Tuesday, October 25, 2011

Don't be scared. Those cute monsters are your customers.(c) UPDATED with pictures!

"Don't be scared. Those cute monsters are your customers."

This was written in a presentation of game creating software at the Casual Connect conference. And it was true about my situation there. I'm kinda hikikomori and people are often like monsters for me. Those are especially possible employers who have always been perceived like some higher monster forces able and most likely to splash my brains on the nearby walls just because of what I am.

This event made me see and believe that there ARE serious and important people who are COOL people and are proud of it.

Having arived to the Rus hotel where it was to take place I discovered I forgot to rewrite the press ID I received in the PDF version of the press card. Thanks God people at the reception table only needed our second names to give us the press badges and kits.
And then we started exploring the territory. I haven't taken any photos at lectures of day 1 since I was running around with a video camera.
Pic by Anton Karpenko and Sasha Paleeva
Wednesday is the specialization day at university, and skipping those classes can give you a great pain in the ass.
Last year's class where we were making a TV programme. I've left this group this year because of severe misunderstanding with the teacher I had. The new one is not bad, and I wanted to make a report for her to show that I've really been doing something work-related and not just skipping her class for fun.

The only way to avoid this is to make something useful for the subject. Since I have it as TV journalism, I decided to make a video news piece to show to the teacher. It's gonna be a boring one - as most teachers like.

But one more video has been planned - for my YouTube, not the teacher. For people who will undestand how much fun we've had at CC.
Pic by Anton Karpenko and Sasha Paleeva
We didn't know anyone there, but I had a list of people Vlad introduced me to. I also had a meeting scheduled, and the girl who I was going to talk to said she'll be at the Nevosoft booth. I knew her name is Yulia Lebedeva, I saw her pics in Vlad's article and I knew something about her from the same source. I feared my bad memory for faces will intrude, but fortunately an extremely sweet blonde girl has been recognized unmistakeably.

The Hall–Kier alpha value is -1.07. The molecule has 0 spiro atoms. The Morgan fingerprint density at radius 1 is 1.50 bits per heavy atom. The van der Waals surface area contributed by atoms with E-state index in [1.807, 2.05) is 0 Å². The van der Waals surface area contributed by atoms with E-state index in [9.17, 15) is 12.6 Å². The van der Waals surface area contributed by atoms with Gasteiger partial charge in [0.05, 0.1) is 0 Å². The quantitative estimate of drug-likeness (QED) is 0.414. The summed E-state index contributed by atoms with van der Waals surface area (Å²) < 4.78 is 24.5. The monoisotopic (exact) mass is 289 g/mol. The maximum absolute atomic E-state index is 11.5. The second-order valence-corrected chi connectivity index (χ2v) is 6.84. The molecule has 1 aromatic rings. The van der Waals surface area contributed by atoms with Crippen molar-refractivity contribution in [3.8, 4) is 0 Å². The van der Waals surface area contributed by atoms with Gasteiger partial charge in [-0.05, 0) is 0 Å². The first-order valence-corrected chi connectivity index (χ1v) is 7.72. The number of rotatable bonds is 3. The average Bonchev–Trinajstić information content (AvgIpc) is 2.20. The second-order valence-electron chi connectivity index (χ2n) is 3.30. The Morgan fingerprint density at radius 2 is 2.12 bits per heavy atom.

I don't own the photo.
It's from www.ukrainianiphone.com

She used to work as a radio DJ and host, and then switched to PR in the gaming industry. Yulia works for the Nevosoft company that develops and publishes games and has a curious website - it's not just a games distribution source, but also a social network of those who play casual games. The users put up contests among themselves - like, for example, the screenshot one where people should make up a story to match a screenshot.

Julia's journalist skills have turned out useful in this industry as well - she does  weekly video review of 3 best games of the week as well as the App2Top news site.

Casual games are called like that since they're designed for a wide audience, not just for geeky gamers who spend days, weeks, months and years playing. Casual ones are more of time killers. They don't require constant participation, and therefore can be played by anybody including busy people who sometimes need to have a short brain-rest at work or something not to fall asleep in a line or in transport. 

It was still hellish morning when I finished this very 1st interview. Mokona and I were still sleepy and enjoyed coffee and tea in the hall. Of course I was running around with the video camera. Again. XD

Bright vids near companies' stands were capturing our attention one after another. We even spotted a true sweet lolita on some company's banner! LOL she even had a proper headdress. =) Have a look at the top part of the poster.
Photo from www.ukrainianiphone.com

We stopped near one of those screens where the heading of this post appeared. This company was presenting something a bit different than a game - it was a software that lets people make hidden objects games themselves.

A nice guy from the company (check out the link in the 1st paragraph) told us that this thing is suitable for common PC users, that is - you don't need to be a professional developer to try making your own game. A person can try and decide whether they'd like to do it further or not, and if they're interested, they can purchase the full version of the program that involves much more features.

Lectures of the industry professionals were the main part of the event. We headed to our 1st one. I was running around with the video camera.

All experts were telling something interesting even though I'm completely new to the topic. At first some issues were a bit hard to understand, but the more I listened the more I got what is being talked about. Mokona must have felt more confident since she's into games for a long time, and she also explained me some things I had no idea of.